MB: This current group could really relate to that since many of them were on the team. So I used that one right away two days after Abromaitis. I told them, 'We are so far off the radar because we've had our butts kicked and we don't have Abro. We are done in everybody's mind.' I said, 'That's a great climate to develop in because we have nothing to lose.' I want them to continue to play that way even though we've put some things in the bank right now.
JE: You guys have won by slowing down the tempo, scoring at the end of the shot clock and relying on your defense. Would you have done that no matter what this season, or did your plans change when Abromaitis went down?
MB: We were going to play quicker. We did last year, obviously, except at Pittsburgh when we used the "burn" the whole game. Last year's team could score and we just attacked all the time. We felt the same way with Abro, but like when 'Gody went down, which is when we first started using "burning" as our offensive philosophy, we thought for us to survive, we really have to control the tempo, not have as many possessions and become a good half-court team. What's really helped us is like two years ago when we had Ben (Hansbrough) and Tory Jackson who could come off a ball screen and make a play at the end of the shot clock, we have (Eric) Atkins and (Jerian) Grant who can do the same thing.
JE: Did having a pair of guards who can create off the dribble like that make you more confident you could succeed slowing down the tempo?
MB: Yes. We haven't had a pair of guards like this in the history of our program. The speed and quickness and ability to defend and get their hands on the ball. I was so excited when we got them. I didn't know we'd be turning the keys of the car over to them this soon. With Abro down, we turned it over to them at times before Christmas, but I did feel like two years ago we had two guys who could make plays at the end of the clock. So I felt confident we could run that clock down and we've gotten very confident in making plays with single digits on the clock. Our guys really believe in it and they've gotten very good at it.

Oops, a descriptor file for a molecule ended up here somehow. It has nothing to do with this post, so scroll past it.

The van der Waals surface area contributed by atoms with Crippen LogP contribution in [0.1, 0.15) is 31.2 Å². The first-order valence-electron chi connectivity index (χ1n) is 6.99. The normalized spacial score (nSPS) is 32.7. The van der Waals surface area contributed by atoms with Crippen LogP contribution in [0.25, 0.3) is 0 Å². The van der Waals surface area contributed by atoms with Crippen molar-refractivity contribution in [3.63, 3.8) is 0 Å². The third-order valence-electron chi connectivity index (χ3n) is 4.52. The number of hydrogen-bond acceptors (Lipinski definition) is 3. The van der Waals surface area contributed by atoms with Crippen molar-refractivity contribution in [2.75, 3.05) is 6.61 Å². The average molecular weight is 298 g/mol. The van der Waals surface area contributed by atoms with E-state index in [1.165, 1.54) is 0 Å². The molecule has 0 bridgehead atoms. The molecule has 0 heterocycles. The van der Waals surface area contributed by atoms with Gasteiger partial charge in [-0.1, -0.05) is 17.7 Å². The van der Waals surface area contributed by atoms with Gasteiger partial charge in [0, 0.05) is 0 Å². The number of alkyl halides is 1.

JE: It seems like the development of Eric Atkins and Jack Cooley has been a huge key to your success this season. Did you expect them to improve like this?
MB: I really expected them to step forward because they came off the bench on a great team last year. They were a big part of 27 wins. I think Eric has found how to score and run the team. He's really got a feel for the balance of that. That was a work in progress in November and December. Jack was a role guy off the bench and did a great job the last two years, but I thought we could get more out of him starting. He's very underrated because he doesn't look smooth when he moves. His feet and hands around the basket are excellent and I don't think there's another player in the country who can put a chest on another physical post player the way he does. He has gotten very confident. At times he can't believe what he's doing, and I want him never to come down to earth.